Dogs provide comfort, stress relief for worried students

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MANCHESTER, Conn. (AP) — Therapy dogs and their stress-relieving, anxiety-reducing abilities long have been used in places like hospitals and nursing homes. Now they're heading to schools to help stressed-out students.

At Manchester Community College's library this week, dogs from the Vernon organization Tails of Joy spent several hours with students, helping them relax during the hectic and complicated finals period.

While the dogs are no strangers to schools, this is their first time at MCC. If they go over well, they'll likely be back next year.

Paula Pini, the associate director of the school's library, said students were excited to see the dogs.

"Animals put you at ease," Pini said. The animals provide stress relief in a stressful time, she said. "We're happy to do that for students this semester."

Laurel Rabschutz, who coordinates college campus visits for Tails of Joy, said the organization tries to reach 10 to 15 schools each year. She brings her two dogs to local colleges during finals periods— her Newfoundland, Dooley, and Portuguese water dog, Iggy, are minor celebrities at the University of Connecticut and other area colleges.

At college visits, trained handlers and their dogs meet students in an area "off the beaten path." Students sit with the dogs in circles or large crowds, taking turns petting, hugging, or talking to them. Each dog usually spends about an hour working with students.

"There's a lot of evidence animal interaction can help psychologically and physically," Rabschutz said. "They can lower blood pressure, lower anxiety, and even serve as a 'social lubricant.'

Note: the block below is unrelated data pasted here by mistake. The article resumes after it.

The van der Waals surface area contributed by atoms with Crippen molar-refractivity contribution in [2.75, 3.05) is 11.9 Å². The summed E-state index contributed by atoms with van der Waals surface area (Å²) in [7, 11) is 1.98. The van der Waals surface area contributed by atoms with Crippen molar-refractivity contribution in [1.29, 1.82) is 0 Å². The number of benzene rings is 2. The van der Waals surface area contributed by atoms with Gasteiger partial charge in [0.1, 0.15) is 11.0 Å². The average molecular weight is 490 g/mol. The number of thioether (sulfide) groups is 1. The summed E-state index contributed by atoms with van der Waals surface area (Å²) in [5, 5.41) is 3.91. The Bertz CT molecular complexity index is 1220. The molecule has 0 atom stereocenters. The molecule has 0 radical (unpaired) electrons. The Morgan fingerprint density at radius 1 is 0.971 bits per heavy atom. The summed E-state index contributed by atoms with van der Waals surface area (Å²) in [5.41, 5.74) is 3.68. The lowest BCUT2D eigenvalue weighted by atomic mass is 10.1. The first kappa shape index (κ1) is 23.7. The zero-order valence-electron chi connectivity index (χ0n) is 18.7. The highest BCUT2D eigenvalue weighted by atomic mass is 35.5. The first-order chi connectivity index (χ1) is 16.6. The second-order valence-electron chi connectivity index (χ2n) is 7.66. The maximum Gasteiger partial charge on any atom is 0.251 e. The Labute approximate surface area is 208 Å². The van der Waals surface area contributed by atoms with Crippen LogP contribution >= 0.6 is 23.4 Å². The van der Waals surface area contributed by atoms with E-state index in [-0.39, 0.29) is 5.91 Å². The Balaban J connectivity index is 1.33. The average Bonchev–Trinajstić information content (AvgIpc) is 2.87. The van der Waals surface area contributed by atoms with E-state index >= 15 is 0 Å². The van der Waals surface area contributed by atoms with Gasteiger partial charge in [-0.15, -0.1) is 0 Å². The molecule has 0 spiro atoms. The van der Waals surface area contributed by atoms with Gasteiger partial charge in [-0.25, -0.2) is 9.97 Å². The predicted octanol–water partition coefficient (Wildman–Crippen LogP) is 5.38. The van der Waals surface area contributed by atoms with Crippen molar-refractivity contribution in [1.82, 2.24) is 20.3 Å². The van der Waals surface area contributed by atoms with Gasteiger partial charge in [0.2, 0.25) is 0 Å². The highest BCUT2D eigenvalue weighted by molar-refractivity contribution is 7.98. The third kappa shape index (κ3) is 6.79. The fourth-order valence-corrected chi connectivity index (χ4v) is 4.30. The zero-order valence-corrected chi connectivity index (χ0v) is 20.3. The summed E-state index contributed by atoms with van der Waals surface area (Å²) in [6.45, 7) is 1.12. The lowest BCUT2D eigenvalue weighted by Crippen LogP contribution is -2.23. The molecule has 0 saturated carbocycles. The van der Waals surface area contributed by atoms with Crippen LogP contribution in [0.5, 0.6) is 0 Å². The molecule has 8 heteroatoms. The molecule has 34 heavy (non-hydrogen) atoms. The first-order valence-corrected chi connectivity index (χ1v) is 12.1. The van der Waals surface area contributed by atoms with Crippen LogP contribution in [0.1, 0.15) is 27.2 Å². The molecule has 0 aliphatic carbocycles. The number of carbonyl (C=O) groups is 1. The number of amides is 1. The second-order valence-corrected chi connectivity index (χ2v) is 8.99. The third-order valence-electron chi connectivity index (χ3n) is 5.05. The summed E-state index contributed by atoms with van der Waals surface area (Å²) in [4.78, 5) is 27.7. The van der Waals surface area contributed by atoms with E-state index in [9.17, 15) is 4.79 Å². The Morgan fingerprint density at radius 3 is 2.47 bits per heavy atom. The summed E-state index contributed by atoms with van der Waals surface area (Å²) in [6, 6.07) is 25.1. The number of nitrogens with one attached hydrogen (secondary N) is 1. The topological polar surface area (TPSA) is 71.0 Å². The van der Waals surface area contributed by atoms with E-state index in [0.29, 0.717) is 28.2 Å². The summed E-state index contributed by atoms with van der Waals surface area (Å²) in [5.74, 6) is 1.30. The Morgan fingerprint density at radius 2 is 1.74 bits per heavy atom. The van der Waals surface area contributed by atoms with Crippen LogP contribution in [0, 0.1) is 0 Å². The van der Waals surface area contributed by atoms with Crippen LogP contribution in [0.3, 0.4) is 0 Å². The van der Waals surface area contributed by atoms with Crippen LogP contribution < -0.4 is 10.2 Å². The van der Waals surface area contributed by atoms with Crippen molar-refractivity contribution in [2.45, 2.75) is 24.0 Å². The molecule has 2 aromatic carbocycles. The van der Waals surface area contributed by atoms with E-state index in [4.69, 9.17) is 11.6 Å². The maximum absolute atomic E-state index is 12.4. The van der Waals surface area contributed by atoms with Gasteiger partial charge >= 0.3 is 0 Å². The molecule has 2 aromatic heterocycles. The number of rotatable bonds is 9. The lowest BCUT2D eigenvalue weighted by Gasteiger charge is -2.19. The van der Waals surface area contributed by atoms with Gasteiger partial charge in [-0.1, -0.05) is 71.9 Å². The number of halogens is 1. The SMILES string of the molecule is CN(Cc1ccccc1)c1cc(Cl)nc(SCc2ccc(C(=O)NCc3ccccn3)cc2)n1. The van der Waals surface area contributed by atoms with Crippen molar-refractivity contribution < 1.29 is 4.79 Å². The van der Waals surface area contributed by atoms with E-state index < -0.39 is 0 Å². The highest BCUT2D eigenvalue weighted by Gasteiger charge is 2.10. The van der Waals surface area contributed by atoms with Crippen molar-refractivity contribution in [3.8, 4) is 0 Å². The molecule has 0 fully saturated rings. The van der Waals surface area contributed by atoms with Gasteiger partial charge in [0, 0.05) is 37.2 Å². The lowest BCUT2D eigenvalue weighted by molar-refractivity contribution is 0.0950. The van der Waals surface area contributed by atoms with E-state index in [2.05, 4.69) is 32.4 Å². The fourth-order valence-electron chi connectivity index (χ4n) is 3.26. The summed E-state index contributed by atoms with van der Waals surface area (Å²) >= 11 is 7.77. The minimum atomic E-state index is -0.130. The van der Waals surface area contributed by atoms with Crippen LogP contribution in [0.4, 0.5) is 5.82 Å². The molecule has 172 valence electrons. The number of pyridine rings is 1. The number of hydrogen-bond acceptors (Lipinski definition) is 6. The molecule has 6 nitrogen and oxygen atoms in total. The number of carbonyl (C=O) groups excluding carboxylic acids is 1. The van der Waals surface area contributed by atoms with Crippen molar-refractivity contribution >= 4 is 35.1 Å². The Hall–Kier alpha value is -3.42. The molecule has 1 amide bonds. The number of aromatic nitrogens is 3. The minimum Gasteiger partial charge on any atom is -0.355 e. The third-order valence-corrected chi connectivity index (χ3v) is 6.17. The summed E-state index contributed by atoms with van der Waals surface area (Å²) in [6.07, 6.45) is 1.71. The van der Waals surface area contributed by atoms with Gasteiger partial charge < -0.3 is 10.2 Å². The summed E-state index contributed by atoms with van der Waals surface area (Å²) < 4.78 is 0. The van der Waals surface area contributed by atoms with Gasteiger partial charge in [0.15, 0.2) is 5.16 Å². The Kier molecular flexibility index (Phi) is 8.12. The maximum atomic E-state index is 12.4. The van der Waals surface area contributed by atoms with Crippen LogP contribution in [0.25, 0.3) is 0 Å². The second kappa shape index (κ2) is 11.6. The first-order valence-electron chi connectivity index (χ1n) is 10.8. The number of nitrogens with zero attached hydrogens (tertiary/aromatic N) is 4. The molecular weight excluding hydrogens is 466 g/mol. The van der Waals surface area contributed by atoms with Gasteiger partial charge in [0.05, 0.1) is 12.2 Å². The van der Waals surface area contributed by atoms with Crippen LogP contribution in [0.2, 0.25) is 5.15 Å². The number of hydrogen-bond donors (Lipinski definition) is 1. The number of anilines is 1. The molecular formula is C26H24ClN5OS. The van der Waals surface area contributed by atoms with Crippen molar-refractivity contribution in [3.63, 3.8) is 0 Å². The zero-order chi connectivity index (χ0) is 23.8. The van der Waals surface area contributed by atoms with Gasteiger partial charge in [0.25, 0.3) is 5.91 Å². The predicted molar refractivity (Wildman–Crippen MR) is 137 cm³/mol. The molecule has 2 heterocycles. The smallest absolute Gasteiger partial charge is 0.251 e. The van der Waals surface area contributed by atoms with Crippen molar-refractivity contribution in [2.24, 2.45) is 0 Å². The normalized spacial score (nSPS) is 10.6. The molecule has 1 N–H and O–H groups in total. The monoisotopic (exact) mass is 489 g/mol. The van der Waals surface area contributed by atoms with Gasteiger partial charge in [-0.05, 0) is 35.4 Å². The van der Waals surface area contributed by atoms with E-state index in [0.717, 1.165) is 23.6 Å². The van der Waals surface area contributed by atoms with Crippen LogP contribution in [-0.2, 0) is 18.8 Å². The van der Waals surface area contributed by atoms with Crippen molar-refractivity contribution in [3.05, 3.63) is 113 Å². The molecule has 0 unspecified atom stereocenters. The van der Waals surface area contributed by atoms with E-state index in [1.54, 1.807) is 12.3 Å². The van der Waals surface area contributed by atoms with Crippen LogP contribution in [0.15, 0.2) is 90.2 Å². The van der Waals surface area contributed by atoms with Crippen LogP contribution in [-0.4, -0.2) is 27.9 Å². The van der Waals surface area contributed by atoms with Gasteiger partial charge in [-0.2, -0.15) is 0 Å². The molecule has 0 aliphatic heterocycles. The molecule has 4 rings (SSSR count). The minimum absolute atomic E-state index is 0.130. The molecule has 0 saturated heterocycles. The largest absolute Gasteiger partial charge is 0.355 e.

"If you have a dog, people will say something. It's a great way to spur a conversation," Rabschutz said.

Interacting with a dog can help students who are stressed about a project distract themselves and relax for a moment.

If they're struggling with loneliness or feeling isolated on a large campus, the experience can help them calm down, "give them something to connect to, something familiar, fight off sadness," Rabschutz continued.

After visiting UConn in December 2013, Tails of Joy put up a whiteboard where students could write comments. Serious comments were strewn amid the happy posts. "The dogs kept me from jumping out the window," one comment said.

That comment gave Rabschutz pause. While it may have been an exaggeration, it shows the program can make a difference, Rabschutz said.

If handlers notice a student seems withdrawn or shows signs of distress, they will refer them to support services, Rabschutz said. The dogs themselves love the attention and the interaction, she said.

Dogs aren't limited to colleges or finals week, either.

In Manchester Public Schools, there are three therapy dogs helping students. Buckley Elementary hosts a Maltese, Sara Jane, and her handler, Kristen Akeley, who work with students with autism. Mastiff mix Brutus works with his handler, Nicole Polino, in her role as a speech pathologist.

The biggest celebrity of the three dogs is the smallest— Gizmo, a 3½-pound mi-ki, works with his handler, Jenifer Adams, a special education teacher, spending two days a week at Manchester High.